In '93, John Fernandez, of Cerritos, California, laid eyes on this '57 Chevy truck. Unfortunately, that gaze was where John's dream surrounding the truck began and ended, because the '57 belonged to John's dad, John Sr. All he could do was sit back and imagine.
As the years passed, John's dad let the truck sit there and rot away. Sr. had always intended to build the truck; he just never got around to it. In the meantime, every time John saw the truck he would tell his wife how much he would love to have it. Ten years after that first encounter with the '57, John's dream came true and he got the truck. Only John didn't know he was getting the truck. Instead, he came home from work on his birthday and his wife surprised him with the Chevy.
From the beginning of the project, John always had the intention of doing as much work on the truck himself as he could. However, some things were just out of his league. For instance, chassis work. John wanted to completely revamp the chassis, and the only way that was going to be possible was to enlist the help of Boulevard Custom's, in Gardena, California. At Boulevard, the crew removed the straight-axle up front and installed a new Total Cost Involved Mustang II setup with drop spindles and coilover shocks. Out back a Firebird rearend was flipped to complement the drop up front. Needing more room in the cab, Boulevard installed a Brothers gas tank behind the rearend.
When it came time to choose a powerplant, the only thing that made sense to John was to drop a big-block Chevy 454 into the '57. Boulevard got ahold of a '70 454-inch motor with four-bolt mains. From there the engine was machined 0.030 over, and then Boulevard equipped it with an Edelbrock Performer 2.0 intake manifold and 750cfm carburetor. An Isky 280 Mega Cam, Mallory ignition, and Sanderson headers were also tossed in to give the rat motor some more pop. Highlighting the 454 are chrome Chevy valve covers, a Walter Prosper air cleaner, and Zoop's pulleys. Matching the performance of the 454 is a brand-new B&M Turbo 400 tranny with a B&M Holeshot converter.
With the chassis finished, John needed to start looking for a reliable paint shop. On a tip from a co-worker, John got hooked up with A-Universal Paint and Body, in Gardena as well. Mainly, he wanted the body straightened and the rust repaired, but he also had a few touches of his own he wanted to throw in. For starters, trim, badges, and the gas filler neck had to go. Next, the bed needed a new tailgate, which came in the form of a Mar-K setup with hidden braces. John also had the rear bumper cut and pulled closer to the bed, and custom Mar-K LED taillights installed. Other touches include a smoothed firewall and dash. The last step was to choose a color. He wanted something red, but couldn't quite find one on a color chip he liked. What he ended up with is a custom-mixed GM Corvette Torch Red his painter, Paco, worked up. Back home, John and his dad began assembling the truck. They also installed a new Oak bed from Mar-K. Not to mention, a new set of 17-inch Intro Vista wheels with Kumho 235/50 (front) and 255/50 (rear) rubber.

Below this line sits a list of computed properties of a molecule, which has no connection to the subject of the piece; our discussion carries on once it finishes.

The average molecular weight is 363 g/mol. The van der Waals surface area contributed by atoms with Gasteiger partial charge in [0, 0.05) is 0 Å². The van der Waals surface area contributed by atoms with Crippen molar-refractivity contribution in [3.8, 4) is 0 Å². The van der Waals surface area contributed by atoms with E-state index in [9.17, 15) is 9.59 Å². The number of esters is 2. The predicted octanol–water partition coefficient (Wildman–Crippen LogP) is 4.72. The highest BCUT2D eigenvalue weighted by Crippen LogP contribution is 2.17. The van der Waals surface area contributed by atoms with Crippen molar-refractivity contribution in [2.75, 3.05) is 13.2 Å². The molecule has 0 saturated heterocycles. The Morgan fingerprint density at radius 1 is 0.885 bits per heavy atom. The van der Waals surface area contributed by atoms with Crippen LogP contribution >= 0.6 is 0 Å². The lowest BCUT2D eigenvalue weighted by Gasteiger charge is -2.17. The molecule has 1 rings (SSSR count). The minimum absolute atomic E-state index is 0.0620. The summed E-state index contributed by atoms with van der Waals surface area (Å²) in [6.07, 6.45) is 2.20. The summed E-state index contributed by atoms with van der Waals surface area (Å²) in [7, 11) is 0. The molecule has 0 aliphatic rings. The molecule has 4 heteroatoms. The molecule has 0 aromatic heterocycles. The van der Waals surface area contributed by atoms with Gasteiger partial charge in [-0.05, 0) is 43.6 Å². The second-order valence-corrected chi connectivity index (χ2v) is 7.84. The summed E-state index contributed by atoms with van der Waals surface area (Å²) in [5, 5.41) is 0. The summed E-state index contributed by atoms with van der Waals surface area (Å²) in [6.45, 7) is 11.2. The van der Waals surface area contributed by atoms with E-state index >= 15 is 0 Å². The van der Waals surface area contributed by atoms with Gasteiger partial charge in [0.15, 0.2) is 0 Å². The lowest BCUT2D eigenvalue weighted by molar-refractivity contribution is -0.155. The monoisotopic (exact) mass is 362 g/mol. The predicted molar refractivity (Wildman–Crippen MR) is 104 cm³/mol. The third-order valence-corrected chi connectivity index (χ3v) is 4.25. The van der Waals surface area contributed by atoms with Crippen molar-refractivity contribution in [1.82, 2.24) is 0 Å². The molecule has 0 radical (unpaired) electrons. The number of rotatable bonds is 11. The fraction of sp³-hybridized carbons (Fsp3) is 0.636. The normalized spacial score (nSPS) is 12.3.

Determined to finish the truck, the father/son duo chipped away assembling the truck. By this time they had already finished the exterior, and were rounding third base on the interior. They had wired the truck, installed the ididit column, Auto Meter gauges, and billet aluminum trim pieces. All that was left to do was stitch the upholstery. John then dropped the truck, and a set Glide seats, off at House of Trim, in Paramount, California. House of Trim then began working on the custom interior by stitching the truck in tan vinyl, cloth, and suede. They also built a custom center console and door panels for the truck. Now that the truck is finished, John and his dad can usually be found cruising single file; Sr. has a '55 Bel Air. And here in a few months John's wife will be right there with them. Because since she got him the '57, well it's her turn to get a '69 Camaro.